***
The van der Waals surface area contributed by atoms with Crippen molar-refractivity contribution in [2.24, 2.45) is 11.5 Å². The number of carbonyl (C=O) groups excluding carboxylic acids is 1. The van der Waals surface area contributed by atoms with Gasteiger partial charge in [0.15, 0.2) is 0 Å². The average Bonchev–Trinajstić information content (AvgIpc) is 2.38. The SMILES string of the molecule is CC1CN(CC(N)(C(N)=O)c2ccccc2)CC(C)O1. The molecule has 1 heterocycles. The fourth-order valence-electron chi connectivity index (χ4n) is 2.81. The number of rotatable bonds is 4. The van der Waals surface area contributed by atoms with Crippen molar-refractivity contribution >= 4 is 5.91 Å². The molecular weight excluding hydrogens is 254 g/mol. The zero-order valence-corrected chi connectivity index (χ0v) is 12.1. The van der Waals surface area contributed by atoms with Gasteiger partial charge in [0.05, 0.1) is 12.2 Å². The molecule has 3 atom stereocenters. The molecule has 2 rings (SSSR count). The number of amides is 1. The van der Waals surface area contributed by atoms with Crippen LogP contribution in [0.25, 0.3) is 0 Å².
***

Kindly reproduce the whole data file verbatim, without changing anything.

The van der Waals surface area contributed by atoms with Crippen molar-refractivity contribution in [2.24, 2.45) is 11.5 Å². The number of carbonyl (C=O) groups excluding carboxylic acids is 1. The van der Waals surface area contributed by atoms with Gasteiger partial charge in [0.15, 0.2) is 0 Å². The average Bonchev–Trinajstić information content (AvgIpc) is 2.38. The SMILES string of the molecule is CC1CN(CC(N)(C(N)=O)c2ccccc2)CC(C)O1. The molecule has 1 heterocycles. The fourth-order valence-electron chi connectivity index (χ4n) is 2.81. The number of rotatable bonds is 4. The van der Waals surface area contributed by atoms with Crippen molar-refractivity contribution >= 4 is 5.91 Å². The molecular weight excluding hydrogens is 254 g/mol. The zero-order valence-corrected chi connectivity index (χ0v) is 12.1. The van der Waals surface area contributed by atoms with Gasteiger partial charge in [0.05, 0.1) is 12.2 Å². The molecule has 3 atom stereocenters. The molecule has 2 rings (SSSR count). The number of amides is 1. The van der Waals surface area contributed by atoms with Crippen LogP contribution in [0.25, 0.3) is 0 Å².